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With so many things to do in Glen Innes Highlands we'd like to make it easy for you to get around and explore our area.
You can also drop into the Visitor Information Centre and talk to our friendly Tourism Assistants and Volunteers to get the local knowledge face-to-face.
The Visitor Information Centre has a range of free maps as well as specialty maps to help you get around without Google! Visit the online shop to purchase your way to get around.
Download the app and discover your heritage tour adventure today in the picturesque town of Glen Innes.
The Heritage Tour App embodies the rich heritage and history of Glen Innes. Capturing existing historical photos, documents, stories and life experiences, and showcasing over 50 of the towns Heritage buildings; the app allows users to travel back in time whilst viewing the modern-day town.
The app is available to local residents, students, visitors and tourists to provide a cultural enrichment experience when walking the historic Main Street and surrounds of Glen Innes.
Deepwater is located 35km North of Glen Innes on the New England Highway.
The village was established in 1838 and is home to a thriving community of 400 people, many still directly related to the original settler families. With the opening of the Great Northern Railway Line in 1886, Deepwater became a bustling township exporting, wool, dairy, livestock, meat and mining products. Today you will find historic buildings still in existence including the Picture Theater, Court House, Post Office, School of Arts, Deepwater Public School, and the General Store. The area is largely agriculturally focused, with the main pursuits being wool, fat lamb and beef cattle production. In January the town comes alive with over 3,000 people visiting for the annual Deepwater Races. While in town you can enjoy a meal from one of the two hotels, bakery, roadhouse or Deepwater brewing. Other popular activities include fishing, site seeing, farm stays and camping along the beautiful river frontage.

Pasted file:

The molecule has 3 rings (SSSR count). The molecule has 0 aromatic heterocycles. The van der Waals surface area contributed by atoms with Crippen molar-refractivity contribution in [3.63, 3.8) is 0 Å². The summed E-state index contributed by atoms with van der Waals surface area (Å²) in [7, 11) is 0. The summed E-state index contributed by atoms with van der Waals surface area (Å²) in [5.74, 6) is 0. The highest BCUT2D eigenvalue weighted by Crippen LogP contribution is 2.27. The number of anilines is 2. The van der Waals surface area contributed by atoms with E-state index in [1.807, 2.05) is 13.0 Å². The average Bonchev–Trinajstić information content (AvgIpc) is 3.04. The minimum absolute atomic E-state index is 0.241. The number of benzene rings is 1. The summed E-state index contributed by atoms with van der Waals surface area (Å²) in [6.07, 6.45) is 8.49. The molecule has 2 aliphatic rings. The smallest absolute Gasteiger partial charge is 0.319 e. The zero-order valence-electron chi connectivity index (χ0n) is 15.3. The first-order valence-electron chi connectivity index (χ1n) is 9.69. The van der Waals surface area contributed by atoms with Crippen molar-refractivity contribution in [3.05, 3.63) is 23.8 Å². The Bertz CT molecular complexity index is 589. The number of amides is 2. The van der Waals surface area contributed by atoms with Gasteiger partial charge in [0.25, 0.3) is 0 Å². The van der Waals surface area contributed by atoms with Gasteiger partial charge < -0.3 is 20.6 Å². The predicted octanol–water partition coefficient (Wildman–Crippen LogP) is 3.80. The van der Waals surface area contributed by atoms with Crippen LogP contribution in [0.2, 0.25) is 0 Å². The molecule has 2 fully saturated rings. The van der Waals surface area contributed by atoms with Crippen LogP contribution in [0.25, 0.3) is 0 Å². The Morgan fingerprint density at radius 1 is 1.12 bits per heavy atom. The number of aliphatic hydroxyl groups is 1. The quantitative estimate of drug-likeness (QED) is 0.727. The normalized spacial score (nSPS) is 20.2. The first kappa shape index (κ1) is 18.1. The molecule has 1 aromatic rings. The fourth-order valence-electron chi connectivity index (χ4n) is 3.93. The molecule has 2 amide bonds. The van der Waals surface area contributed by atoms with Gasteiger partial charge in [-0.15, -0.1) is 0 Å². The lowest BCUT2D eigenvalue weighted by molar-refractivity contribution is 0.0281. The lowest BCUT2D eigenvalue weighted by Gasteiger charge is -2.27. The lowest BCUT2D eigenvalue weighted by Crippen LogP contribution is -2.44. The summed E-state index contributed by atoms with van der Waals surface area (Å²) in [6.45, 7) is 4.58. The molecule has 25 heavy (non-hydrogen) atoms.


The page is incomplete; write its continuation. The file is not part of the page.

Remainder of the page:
The picturesque village of Glencoe is 22km south of Glen Innes.
Glencoe was named by early European settlers after Glencoe, Scotland. The small farming village has an elevation of 1,150 metres and population of approximately 200. After a long day of fossicking and fishing stop into the newly renovated Red Lion Tavern, as atmospheric old English style pub. Perfect for lunch, dinner and refreshments. The Glencoe Sports ground is located on the northern side of the village and is a great spot for birdwatching. Located north of Glencoe is the Balancing Rock and the scenic views and large boulders at the Stonehenge Recreational Reserve.
Located at the intersection of the New England Highway and the Gwydir Highway, Glen Innes has a population of 6,150.
Experience history with over 30 heritage buildings in the main street of Glen Innes. Visit the Land of the Beardies History Museum with its splendid collection of biographical and historical records. Other attractions include the town parks, fishing, fossicking areas and the Australian Standing Stones. The major events not to miss are the Australian Celtic Festival, Minerama fossicking, Gem and Jewellery Show the largest of its kind in NSW, the Glen Innes Pastoral and Agricultural Show and the prestigious Glen Innes Cup race day. Arts are prevalent in the area, with theatre productions, and live entertainment filling the monthly calendars, beautifully handcrafted products available and multiple art galleries to browse.